He is supposedly incorruptible. Even the Joker believes as much. He cannot be bought, bullied, or even negotiated with. It is interesting that he should be considered incorruptible when he is, in fact, a corruption – of law, societal ethics, and the sense of goodness as “light”. He works outside the law to enforce a sense of justice that is more in keeping with the law than breaking it. He uses methods that many people would not approve of, especially when used by authority figures (i.e., torture, invasion of privacy, blowing up parked cars, etc.). Most people would associate light with a concept of “good”, but here we have a “good guy” who is garbed in black, works at night, and stays mostly in the shadows. Or is he more like the Bat-Signal? A symbol, a beacon, a “light” in the sky or at the end of the tunnel?
In the film, Bruce Wayne/Batman is perhaps driven by more than a sense of simple revenge. The loss of his parents certainly inspire his actions, but he is not as haunted by their deaths as he is in “Begins”. He may be driven by something broader, deeper, more important, and more inherent. However, it is possible that his love of Gotham and his need to protect and clean the city may simply be the manifestation of his psychological need to please his father.
Whatever the reason for his mission, he certainly demonstrates a sense of “tunnel vision”. Like a horse with blinders on, he knows only to move ahead. He sees little besides the mission at hand. He may be somewhat distracted by Rachel Dawes or the Wayne Enterprises’ goings-on, but he is ultimately moving forward as Batman. For this reason, he may be considered something of a narcissist. The world revolves around Batman. Alfred has no life of his own (even beyond the duties of a normal butler, though this is also his choice). Bruce seems to only ever think of Rachel in terms of her relationship with him. Batman’s ego may very well be out of control. He wants to be a symbol, an embodiment of ideals. He cannot simply be a mere mortal.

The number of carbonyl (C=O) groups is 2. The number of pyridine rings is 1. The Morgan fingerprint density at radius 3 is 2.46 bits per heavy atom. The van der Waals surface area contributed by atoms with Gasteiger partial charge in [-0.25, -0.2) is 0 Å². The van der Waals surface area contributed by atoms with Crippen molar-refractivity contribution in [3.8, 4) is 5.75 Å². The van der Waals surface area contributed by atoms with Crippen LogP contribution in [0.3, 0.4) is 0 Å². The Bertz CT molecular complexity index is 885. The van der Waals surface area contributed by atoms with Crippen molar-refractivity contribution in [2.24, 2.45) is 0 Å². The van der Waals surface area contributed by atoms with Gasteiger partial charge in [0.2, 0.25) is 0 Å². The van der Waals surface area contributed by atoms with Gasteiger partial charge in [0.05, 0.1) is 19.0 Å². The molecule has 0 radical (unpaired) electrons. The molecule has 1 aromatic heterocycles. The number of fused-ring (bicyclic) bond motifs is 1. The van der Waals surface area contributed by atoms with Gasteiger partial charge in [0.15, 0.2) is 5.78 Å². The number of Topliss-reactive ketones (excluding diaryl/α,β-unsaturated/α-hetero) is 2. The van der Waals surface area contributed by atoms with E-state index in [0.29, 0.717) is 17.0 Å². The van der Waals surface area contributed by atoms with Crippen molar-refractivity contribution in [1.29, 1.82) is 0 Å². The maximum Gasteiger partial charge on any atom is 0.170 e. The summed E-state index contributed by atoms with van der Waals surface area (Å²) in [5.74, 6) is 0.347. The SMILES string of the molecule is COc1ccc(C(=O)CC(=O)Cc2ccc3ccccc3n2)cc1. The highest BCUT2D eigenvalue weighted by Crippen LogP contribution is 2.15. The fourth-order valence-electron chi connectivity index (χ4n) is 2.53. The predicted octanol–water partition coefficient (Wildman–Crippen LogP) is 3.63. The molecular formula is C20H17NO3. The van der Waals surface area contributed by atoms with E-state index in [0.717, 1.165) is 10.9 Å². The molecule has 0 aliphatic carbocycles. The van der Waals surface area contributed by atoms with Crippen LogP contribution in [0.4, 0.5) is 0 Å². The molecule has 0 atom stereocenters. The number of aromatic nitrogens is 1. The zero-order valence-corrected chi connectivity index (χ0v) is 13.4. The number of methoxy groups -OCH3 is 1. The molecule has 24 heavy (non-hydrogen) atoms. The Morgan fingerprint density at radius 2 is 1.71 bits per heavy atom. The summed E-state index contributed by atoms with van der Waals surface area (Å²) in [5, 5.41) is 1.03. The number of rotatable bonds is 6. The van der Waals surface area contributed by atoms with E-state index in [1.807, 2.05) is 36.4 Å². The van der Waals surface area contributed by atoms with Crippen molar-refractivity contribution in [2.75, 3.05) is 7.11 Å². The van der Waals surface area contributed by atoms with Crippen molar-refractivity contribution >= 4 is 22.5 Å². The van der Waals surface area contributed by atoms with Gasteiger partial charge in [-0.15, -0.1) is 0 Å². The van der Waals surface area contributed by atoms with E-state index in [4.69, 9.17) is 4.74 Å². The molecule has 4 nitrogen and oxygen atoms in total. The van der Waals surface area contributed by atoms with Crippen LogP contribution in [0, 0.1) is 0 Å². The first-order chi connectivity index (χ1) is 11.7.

Is it Bruce Wayne or Batman that displays this narcissism? Are they the same man? They could be two halves of a whole, or the protagonist’s personalities could be representative of an uneven dichotomy. Is Bruce/Batman representative of the duality of man? Is he more representative of a Freudian construct? Perhaps there is a vengeful, idealistic monster that is the superego; there is a misguided, hedonistic playboy that is the id; and the character we see on screen is the ego, balancing the two sides to live in the real world. There may also be the concept presented by Hermann Hesse in “Steppenwolf”-- that there are thousands, if not infinite, different personalities within one person. We may just see a few different amalgams in the different actions of Batman and Bruce Wayne.
In the film, Batman is supposed to represent the victory of good over bad, order over chaos, and Good over Evil. He does not kill the Joker. Instead, he captures him, choosing to let the authorities (the physical manifestation of order) contain him (the physical manifestation of chaos).

I have done my best to look at the subject strictly in terms of the film and the story presented therein. Were I to mention comics, Batman would actually be much more complex and difficult to figure out because of the many different writers who have handled the character over the last 71 years. Sometimes, Batman would be much kinder, or much worse. So, hopefully this can serve as a sufficient enough demonstration that a Batman film can be discussed without bringing up the comic books.